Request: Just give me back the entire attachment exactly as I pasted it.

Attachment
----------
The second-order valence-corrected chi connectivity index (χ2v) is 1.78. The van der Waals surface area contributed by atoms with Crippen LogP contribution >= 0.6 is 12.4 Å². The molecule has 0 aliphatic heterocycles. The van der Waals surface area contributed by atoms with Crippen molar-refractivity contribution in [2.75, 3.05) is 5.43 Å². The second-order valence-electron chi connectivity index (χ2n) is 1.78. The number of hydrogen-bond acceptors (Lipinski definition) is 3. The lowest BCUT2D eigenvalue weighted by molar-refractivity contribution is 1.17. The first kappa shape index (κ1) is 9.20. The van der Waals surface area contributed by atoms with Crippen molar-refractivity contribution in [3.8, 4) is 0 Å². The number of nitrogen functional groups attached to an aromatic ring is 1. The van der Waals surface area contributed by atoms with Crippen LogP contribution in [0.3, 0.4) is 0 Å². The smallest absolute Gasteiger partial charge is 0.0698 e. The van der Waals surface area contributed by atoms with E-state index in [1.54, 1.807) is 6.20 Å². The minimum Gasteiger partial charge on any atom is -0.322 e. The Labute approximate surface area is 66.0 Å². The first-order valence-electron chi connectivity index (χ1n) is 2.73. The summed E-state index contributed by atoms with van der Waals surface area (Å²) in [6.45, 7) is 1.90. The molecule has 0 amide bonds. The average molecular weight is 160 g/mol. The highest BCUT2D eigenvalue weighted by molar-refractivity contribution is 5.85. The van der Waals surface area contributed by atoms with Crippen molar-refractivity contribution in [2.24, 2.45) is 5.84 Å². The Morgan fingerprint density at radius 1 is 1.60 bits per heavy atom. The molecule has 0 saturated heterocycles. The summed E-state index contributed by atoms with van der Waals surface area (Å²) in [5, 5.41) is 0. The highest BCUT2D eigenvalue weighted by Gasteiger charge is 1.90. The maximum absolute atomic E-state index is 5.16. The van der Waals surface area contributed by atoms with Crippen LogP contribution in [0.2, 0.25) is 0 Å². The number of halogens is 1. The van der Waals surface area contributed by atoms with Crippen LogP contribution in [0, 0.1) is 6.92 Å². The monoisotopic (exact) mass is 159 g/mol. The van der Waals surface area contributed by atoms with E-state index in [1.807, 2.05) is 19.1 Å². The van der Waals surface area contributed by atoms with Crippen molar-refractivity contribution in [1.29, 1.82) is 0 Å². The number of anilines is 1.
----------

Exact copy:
The second-order valence-corrected chi connectivity index (χ2v) is 1.78. The van der Waals surface area contributed by atoms with Crippen LogP contribution >= 0.6 is 12.4 Å². The molecule has 0 aliphatic heterocycles. The van der Waals surface area contributed by atoms with Crippen molar-refractivity contribution in [2.75, 3.05) is 5.43 Å². The second-order valence-electron chi connectivity index (χ2n) is 1.78. The number of hydrogen-bond acceptors (Lipinski definition) is 3. The lowest BCUT2D eigenvalue weighted by molar-refractivity contribution is 1.17. The first kappa shape index (κ1) is 9.20. The van der Waals surface area contributed by atoms with Crippen molar-refractivity contribution in [3.8, 4) is 0 Å². The number of nitrogen functional groups attached to an aromatic ring is 1. The van der Waals surface area contributed by atoms with Crippen LogP contribution in [0.3, 0.4) is 0 Å². The smallest absolute Gasteiger partial charge is 0.0698 e. The van der Waals surface area contributed by atoms with E-state index in [1.54, 1.807) is 6.20 Å². The minimum Gasteiger partial charge on any atom is -0.322 e. The Labute approximate surface area is 66.0 Å². The first-order valence-electron chi connectivity index (χ1n) is 2.73. The summed E-state index contributed by atoms with van der Waals surface area (Å²) in [6.45, 7) is 1.90. The molecule has 0 amide bonds. The average molecular weight is 160 g/mol. The highest BCUT2D eigenvalue weighted by molar-refractivity contribution is 5.85. The van der Waals surface area contributed by atoms with Crippen molar-refractivity contribution in [2.24, 2.45) is 5.84 Å². The Morgan fingerprint density at radius 1 is 1.60 bits per heavy atom. The molecule has 0 saturated heterocycles. The summed E-state index contributed by atoms with van der Waals surface area (Å²) in [5, 5.41) is 0. The highest BCUT2D eigenvalue weighted by Gasteiger charge is 1.90. The maximum absolute atomic E-state index is 5.16. The van der Waals surface area contributed by atoms with Crippen LogP contribution in [0.2, 0.25) is 0 Å². The number of halogens is 1. The van der Waals surface area contributed by atoms with Crippen LogP contribution in [0, 0.1) is 6.92 Å². The monoisotopic (exact) mass is 159 g/mol. The van der Waals surface area contributed by atoms with E-state index in [1.807, 2.05) is 19.1 Å². The van der Waals surface area contributed by atoms with Crippen molar-refractivity contribution in [1.29, 1.82) is 0 Å². The number of anilines is 1.